Ecological revolution in Burkina Faso
In Burkina Faso, on the edge of the Sahara, more and more farmers are following the precepts of agro-ecology to bring life back to land threatened by desertification.
With few resources and at no extra cost, this form of agriculture attentive to natural balances provides spectacular solutions to restore the fertility of the soil, but also to improve yields, manage water supplies better, make the country self-sufficient in food production, limit rural flight and restore a less dry climate in this region of the Sahel.
Texts : Guillaume Jan | Photography : Jérômine Derigny
A land threatened by desertification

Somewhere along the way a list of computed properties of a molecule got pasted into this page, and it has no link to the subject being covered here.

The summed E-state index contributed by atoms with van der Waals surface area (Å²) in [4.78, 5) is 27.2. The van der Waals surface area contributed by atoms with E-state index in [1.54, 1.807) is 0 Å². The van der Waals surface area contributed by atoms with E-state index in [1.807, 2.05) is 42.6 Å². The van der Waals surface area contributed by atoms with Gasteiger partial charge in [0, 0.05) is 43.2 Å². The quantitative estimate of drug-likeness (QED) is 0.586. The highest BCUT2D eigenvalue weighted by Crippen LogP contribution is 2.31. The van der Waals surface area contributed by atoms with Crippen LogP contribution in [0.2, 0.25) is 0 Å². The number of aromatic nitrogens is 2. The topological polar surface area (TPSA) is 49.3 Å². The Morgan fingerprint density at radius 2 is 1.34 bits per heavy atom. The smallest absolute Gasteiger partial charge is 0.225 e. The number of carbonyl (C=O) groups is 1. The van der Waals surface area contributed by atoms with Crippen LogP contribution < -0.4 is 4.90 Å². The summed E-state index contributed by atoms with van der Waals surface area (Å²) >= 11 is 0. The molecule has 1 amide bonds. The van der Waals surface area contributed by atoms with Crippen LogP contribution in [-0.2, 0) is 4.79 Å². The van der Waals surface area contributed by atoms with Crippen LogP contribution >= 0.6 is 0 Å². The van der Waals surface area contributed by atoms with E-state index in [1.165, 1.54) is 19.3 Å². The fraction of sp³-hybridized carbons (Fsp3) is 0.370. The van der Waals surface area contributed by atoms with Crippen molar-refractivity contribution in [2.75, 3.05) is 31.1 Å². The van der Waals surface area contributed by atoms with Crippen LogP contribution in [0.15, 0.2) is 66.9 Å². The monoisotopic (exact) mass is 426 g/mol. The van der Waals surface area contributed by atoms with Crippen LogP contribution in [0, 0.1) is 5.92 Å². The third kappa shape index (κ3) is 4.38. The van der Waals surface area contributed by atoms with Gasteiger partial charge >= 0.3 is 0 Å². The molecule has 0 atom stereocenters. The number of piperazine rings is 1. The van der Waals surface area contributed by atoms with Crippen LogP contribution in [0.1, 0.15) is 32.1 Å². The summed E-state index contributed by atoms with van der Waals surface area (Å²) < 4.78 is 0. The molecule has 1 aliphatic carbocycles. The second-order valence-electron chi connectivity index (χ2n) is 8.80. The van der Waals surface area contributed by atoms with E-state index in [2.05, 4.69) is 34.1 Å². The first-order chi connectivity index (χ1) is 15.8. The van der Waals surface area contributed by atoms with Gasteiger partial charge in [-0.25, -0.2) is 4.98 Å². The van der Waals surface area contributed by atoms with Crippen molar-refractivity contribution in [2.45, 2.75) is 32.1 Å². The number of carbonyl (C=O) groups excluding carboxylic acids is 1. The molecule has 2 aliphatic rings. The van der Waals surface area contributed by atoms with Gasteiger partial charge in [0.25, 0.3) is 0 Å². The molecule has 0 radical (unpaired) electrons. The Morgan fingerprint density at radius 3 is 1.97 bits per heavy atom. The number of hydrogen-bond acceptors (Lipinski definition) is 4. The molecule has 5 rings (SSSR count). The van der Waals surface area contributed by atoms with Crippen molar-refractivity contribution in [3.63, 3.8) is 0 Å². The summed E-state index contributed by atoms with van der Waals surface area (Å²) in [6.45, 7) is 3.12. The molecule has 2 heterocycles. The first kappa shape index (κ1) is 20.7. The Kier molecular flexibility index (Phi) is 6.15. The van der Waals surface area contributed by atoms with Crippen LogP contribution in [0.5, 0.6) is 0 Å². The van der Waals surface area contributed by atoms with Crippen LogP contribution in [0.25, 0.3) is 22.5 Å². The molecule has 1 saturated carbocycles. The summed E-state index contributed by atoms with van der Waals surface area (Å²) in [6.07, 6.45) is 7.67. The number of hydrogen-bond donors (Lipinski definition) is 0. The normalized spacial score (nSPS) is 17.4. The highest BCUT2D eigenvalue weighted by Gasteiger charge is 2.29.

For several decades, the desert has been encroaching on the Sahel. Woodcutting and soil exhaustion has rendered once fertile land arid. This loss of vegetation cover has serious consequences for the climate, which becomes hotter and drier. And yet, in this region were the population doubles every thirty years, the human pressure is impoverishing the soil at an alarming rate: over-grazing, abusive deforestation to obtain fuel for cooking or provide more land for crops, poor farming practice and recurrent droughts are also causing the erosion of arable land. The result is that nature’s ecological balance is threatened even more. All of this is seriously jeopardising the food security of countries like Burkina Faso, even though 85% of its population live off the land.